I’ve worked in the emergency department long enough to witness a few, let’s call them, incidents.  One day, for example, I personally was punched in the gut by a schizophrenic patient.  While the patient who mistook me for a punching bag didn’t do any damage (my abs of steel totally blocked his fist), getting clipped on the job certainly increased my safety awareness at work.

Flippancy aside, incidents like this one, and those far more serious, are all too common in hospitals.  Nurses, NPs, PAs and MD’s are called on to treat all kinds of patients including those who are confused, intoxicated or suffering from psychiatric illness.  Many of these patients are admitted to the hospital against their will and understandably get aggressive at times.  Others patients are under stress and simply snap.

According to the Bureau of Labor Statistics, the rate of nonfatal assaults on hospital workers is 8.3 assaults per 10,000 workers.  This is much higher than the rate of nonfatal assaults for all private sector industries, which is 2 per 10,000 workers.  A 2009 survey of emergency department staff showed that more than half of emergency room nurses had been spit on, pushed, scratched or verbally assaulted at work.  One in four ER nurses reported being assaulted more than 20 times in the past three years.  In reality, the number of assaults on healthcare workers is probably much higher.  My fist-to-the-gut incident, for example, went unreported.

Assaults occur most commonly when healthcare workers set limits on things like eating, drinking and smoking or alcohol use as well as when patients are involuntarily admitted.  Studies show that healthcare workers are also vulnerable at times of high activity and patient interaction such as meal times and visiting hours.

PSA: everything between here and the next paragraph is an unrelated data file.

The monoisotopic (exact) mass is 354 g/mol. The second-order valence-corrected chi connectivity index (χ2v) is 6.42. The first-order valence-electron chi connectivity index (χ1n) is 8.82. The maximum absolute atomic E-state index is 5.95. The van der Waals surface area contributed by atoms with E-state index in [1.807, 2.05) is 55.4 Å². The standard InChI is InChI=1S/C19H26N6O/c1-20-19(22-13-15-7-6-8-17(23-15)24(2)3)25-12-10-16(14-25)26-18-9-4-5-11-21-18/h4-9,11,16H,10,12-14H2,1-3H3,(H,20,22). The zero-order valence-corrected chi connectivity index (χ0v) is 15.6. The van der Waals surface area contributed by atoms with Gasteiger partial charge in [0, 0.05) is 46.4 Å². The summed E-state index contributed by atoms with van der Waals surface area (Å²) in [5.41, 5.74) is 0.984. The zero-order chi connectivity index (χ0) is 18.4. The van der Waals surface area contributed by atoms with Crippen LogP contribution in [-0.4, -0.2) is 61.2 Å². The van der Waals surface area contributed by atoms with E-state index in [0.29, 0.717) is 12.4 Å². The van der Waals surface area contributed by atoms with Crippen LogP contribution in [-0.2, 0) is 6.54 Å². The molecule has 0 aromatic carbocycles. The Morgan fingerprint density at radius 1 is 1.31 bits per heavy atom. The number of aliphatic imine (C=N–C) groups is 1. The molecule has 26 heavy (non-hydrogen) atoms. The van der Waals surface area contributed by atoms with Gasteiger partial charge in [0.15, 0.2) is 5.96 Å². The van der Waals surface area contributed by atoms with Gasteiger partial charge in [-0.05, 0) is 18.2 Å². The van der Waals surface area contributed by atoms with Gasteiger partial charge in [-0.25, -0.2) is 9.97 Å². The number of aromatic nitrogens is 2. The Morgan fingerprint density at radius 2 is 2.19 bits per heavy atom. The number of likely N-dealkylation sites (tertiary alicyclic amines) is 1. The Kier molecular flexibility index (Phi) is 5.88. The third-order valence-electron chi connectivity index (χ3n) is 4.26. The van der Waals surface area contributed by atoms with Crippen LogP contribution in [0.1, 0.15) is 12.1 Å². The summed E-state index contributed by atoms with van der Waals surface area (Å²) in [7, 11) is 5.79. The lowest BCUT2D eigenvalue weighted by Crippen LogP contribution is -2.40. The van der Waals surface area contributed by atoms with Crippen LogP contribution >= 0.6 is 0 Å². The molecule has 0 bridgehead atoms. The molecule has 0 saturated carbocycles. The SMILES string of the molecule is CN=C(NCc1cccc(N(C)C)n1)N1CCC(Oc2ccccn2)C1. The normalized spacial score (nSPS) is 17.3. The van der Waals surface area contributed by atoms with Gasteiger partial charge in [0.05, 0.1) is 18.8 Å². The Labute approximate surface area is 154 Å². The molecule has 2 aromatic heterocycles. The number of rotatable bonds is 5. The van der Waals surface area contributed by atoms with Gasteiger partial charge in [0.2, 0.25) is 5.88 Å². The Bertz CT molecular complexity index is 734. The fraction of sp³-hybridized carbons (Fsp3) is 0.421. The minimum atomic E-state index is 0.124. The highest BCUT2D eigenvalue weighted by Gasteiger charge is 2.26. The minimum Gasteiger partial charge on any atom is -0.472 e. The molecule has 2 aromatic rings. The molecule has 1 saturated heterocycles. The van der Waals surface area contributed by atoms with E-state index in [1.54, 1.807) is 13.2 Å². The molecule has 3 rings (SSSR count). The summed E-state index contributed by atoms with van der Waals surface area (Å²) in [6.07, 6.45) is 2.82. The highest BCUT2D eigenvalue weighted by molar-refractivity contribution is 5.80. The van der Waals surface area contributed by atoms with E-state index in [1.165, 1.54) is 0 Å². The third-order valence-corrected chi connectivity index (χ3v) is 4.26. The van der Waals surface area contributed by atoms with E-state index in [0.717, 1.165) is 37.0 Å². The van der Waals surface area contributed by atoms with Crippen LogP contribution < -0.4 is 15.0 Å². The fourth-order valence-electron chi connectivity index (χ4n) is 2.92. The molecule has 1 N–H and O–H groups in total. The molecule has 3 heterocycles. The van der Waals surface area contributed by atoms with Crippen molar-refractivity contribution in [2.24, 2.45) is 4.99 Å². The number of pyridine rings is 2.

While situations like these usually don’t result in serious injury, serious incidents have occurred.  For example, in Georgia a man who was dissatisfied with his mother’s care pulled a gun on her nurse tragically killing the nurse and another employee.  These cases, both the minor and more serious,  highlight the risk we as healthcare providers take, a risk that cannot be completely avoided.

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The nature of our jobs as nurse practitioners and physician assistants is up close and personal.  You can’t perform a neurological exam from the hallway.  As healthcare providers, we must be on alert and take precautions to avoid injury on the job.  Leave the door open when dealing with potentially combative patients.  Call hospital security to accompany you into a patient’s room when concerned for your safety.  Listen to your instincts warning you when a situation poses a threat.  Rehearse the best way out of your department from various locations in case something goes wrong.

If your hospital doesn’t offer adequate security resources, encourage administrators to step up surveillance in your department.  Although the hospital setting is a high stress environment and poses a risk to employees, its important that you don’t feel constantly on edge throughout your workday.  Educate yourself on staying safe at work and demand improved safety resources from your employer.

How would you rate the safety at your hospital?  Do you feel safe at work?


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